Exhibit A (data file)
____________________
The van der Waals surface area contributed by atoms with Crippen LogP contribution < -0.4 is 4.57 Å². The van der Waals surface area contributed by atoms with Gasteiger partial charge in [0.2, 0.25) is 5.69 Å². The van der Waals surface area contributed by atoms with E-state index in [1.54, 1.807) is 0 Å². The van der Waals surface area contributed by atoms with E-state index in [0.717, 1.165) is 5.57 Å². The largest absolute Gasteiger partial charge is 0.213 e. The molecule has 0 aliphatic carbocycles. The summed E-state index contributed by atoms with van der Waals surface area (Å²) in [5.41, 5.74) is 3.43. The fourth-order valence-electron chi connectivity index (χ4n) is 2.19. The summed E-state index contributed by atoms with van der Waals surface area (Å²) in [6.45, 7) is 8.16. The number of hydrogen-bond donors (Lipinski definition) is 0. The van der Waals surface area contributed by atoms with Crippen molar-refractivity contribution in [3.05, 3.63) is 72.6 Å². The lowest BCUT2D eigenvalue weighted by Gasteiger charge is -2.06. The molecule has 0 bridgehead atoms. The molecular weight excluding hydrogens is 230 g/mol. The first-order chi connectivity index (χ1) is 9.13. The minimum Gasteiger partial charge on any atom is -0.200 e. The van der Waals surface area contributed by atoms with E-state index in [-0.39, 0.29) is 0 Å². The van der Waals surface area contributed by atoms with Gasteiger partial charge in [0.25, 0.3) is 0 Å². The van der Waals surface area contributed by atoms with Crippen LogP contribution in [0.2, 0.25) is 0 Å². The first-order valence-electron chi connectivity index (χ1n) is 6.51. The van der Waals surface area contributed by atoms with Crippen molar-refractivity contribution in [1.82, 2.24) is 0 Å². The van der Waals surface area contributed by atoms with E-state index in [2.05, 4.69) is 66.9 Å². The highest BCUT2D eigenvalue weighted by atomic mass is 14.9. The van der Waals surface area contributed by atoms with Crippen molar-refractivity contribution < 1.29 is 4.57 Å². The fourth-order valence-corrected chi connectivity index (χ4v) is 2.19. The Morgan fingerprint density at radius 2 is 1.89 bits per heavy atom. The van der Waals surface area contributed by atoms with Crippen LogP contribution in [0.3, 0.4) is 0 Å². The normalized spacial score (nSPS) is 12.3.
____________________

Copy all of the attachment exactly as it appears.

The van der Waals surface area contributed by atoms with Crippen LogP contribution < -0.4 is 4.57 Å². The van der Waals surface area contributed by atoms with Gasteiger partial charge in [0.2, 0.25) is 5.69 Å². The van der Waals surface area contributed by atoms with E-state index in [1.54, 1.807) is 0 Å². The van der Waals surface area contributed by atoms with E-state index in [0.717, 1.165) is 5.57 Å². The largest absolute Gasteiger partial charge is 0.213 e. The molecule has 0 aliphatic carbocycles. The summed E-state index contributed by atoms with van der Waals surface area (Å²) in [5.41, 5.74) is 3.43. The fourth-order valence-electron chi connectivity index (χ4n) is 2.19. The summed E-state index contributed by atoms with van der Waals surface area (Å²) in [6.45, 7) is 8.16. The number of hydrogen-bond donors (Lipinski definition) is 0. The van der Waals surface area contributed by atoms with Crippen molar-refractivity contribution in [3.05, 3.63) is 72.6 Å². The lowest BCUT2D eigenvalue weighted by Gasteiger charge is -2.06. The molecule has 0 bridgehead atoms. The molecular weight excluding hydrogens is 230 g/mol. The first-order chi connectivity index (χ1) is 9.13. The minimum Gasteiger partial charge on any atom is -0.200 e. The van der Waals surface area contributed by atoms with E-state index in [-0.39, 0.29) is 0 Å². The van der Waals surface area contributed by atoms with Gasteiger partial charge in [0.25, 0.3) is 0 Å². The van der Waals surface area contributed by atoms with Crippen LogP contribution in [0.2, 0.25) is 0 Å². The first-order valence-electron chi connectivity index (χ1n) is 6.51. The van der Waals surface area contributed by atoms with Crippen molar-refractivity contribution in [1.82, 2.24) is 0 Å². The van der Waals surface area contributed by atoms with E-state index in [2.05, 4.69) is 66.9 Å². The highest BCUT2D eigenvalue weighted by atomic mass is 14.9. The van der Waals surface area contributed by atoms with Crippen molar-refractivity contribution < 1.29 is 4.57 Å². The fourth-order valence-corrected chi connectivity index (χ4v) is 2.19. The Morgan fingerprint density at radius 2 is 1.89 bits per heavy atom. The van der Waals surface area contributed by atoms with Crippen LogP contribution in [0.3, 0.4) is 0 Å². The normalized spacial score (nSPS) is 12.3.